Dose-escalation studies aspire to fill gaps in cancer treatment options

February 2024

This month we’re introducing two early phase trials that are evaluating escalating doses of different potential cancer treatments in patients with advanced solid tumors. These trials are enrolling patients at Earle A. Chiles Research Institute, a division of Providence Cancer Institute of Oregon, the only site on the West Coast participating in the studies. Rachel Sanborn, M.D., is the principal investigator in both trials.  

First in-human dosing with HST-1011  

This phase I/II study is evaluating HST-1011, which is being developed for the treatment of patients with advanced solid tumors that have relapsed or are resistant to approved anti-PD(L)1 therapies or other standard of care.  

HST-1011 is an oral CBL-B (Casitas B-lineage lymphoma proto-oncogene B) inhibitor. CBL-B functions as a master regulator of T cell and natural killer cell immunity. Inhibiting its regulatory function may enhance anti-tumor immunity. 

Why this study is important 

Although patients have benefited from many immunotherapies, there remain challenges. For most patients, the benefits are short-lived and appear to be characterized by:  

  • Few or poorly responding immune cells 
  • An inadequate pro-inflammatory response to the tumor  
  • Suppression of inflammation within the tumor microenvironment (Sharma et al, 2017; Lei et al, 2021

New treatment options that help minimize the impact of these forms of resistance are needed to address the challenges. This study is important because published literature and the data from preclinical studies suggest that a CBL-B inhibitor may enhance a person’s immune system.  

Multipart study description 

Phase I of this study has multiple parts: 

  • Patients will receive HST-1011 as either monotherapy (Parts A1 and A2) or in combination with the anti-PD-1 antibody, cemiplimab (Part B).  
  • Part A1 is a first in-human monotherapy dose escalation where cohorts of patients will receive increasing doses of HST-1011.  
  • Part B is a dose escalation of HST-1011 given in combination with the standard dose/regimen of cemiplimab.  

Learn more about the study: 

Open Label, Phase I/II Trial of HST-1011 (SOLAR1) 

Early study of CDX-585 evaluates dose expansion in humans 

CDX-585 is a bispecific antibody that combines highly active PD-1 blockade with anti-ILT4 blockade to overcome immunosuppressive signals in T cells and myeloid cells. CDX-585 will initially be developed for the treatment of solid tumors either as monotherapy or in combination with other oncologic therapies. Preclinical data presented at the American Association of Cancer Research (AACR) Annual Meeting 2023 demonstrated that CDX-585 is a potent antagonist of both PD-1 and ILT4, and more potent than the combination of separate anti-PD-1 and anti-ILT-4 monoclonal antibodies in several models.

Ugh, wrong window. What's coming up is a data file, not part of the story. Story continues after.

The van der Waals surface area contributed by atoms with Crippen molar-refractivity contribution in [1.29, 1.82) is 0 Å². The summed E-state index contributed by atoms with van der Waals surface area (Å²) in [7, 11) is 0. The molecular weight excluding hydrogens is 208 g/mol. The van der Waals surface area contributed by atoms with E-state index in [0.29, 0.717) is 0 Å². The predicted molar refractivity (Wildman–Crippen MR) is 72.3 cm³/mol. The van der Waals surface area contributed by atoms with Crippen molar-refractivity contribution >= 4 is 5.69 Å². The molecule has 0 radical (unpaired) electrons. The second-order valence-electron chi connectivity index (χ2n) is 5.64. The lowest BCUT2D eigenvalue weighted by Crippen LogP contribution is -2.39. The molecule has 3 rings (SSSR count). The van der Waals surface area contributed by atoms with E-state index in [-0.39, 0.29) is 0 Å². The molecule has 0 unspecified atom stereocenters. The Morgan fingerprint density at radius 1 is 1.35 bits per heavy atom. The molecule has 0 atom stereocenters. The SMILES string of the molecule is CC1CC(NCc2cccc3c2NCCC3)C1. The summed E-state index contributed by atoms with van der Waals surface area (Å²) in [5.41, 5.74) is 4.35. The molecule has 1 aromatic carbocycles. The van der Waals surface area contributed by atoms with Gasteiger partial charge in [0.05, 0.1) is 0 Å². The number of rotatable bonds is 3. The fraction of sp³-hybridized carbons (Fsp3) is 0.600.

This study will determine the maximum tolerated dose of CDX-585 while also evaluating its safety, tolerability and efficacy in people with different types of advanced cancers. 

Evaluating tolerated dose in patients 

About 130 patients will be enrolled in this study and closely monitored for a response to the treatment and side effects. 

Participants eligible for the dose-escalation portion of the study will be assigned to one of several dose levels of CDX-585. The dose-escalation part of the study will test the safety of CDX-585 while also determining the dose to be evaluated in the expansion portions of the study. This part of the study will further evaluate the safety of CDX-585 in selected tumor types at the dose level chosen during the escalation part of the study. 

Learn more about this study: 

A study of CDX-585 in patients with advanced malignancies 

Refer a patient   

To refer a patient to one of these clinical trials, contact our clinical research office:     

  • Call 503-215-2614   
  • Submit a referral form    
  • Send an email        

New research studies are added frequently. To see more clinical studies, visit:    

Providence Center of Excellence for precision immuno-oncology and cellular therapy  

Since 1993, cancer research has been the primary focus of the Earle A. Chiles Research Institute, the research arm of Providence Cancer Institute of Oregon. Under the leadership of Walter J. Urba, M.D., Ph.D., our team of physicians and scientists work together to improve cancer treatment methods – seamlessly joining lab research and clinical trials with medical practice.  

Our main area of research is cancer immunotherapy, and with the advancements in genomic sequencing, we are bringing together the power of immunotherapy and personalized medicine to accelerate leading-edge research and groundbreaking discoveries for patients with cancer.  

Learn more about the latest research and clinical trials at the Earle A. Chiles Research Institute.  

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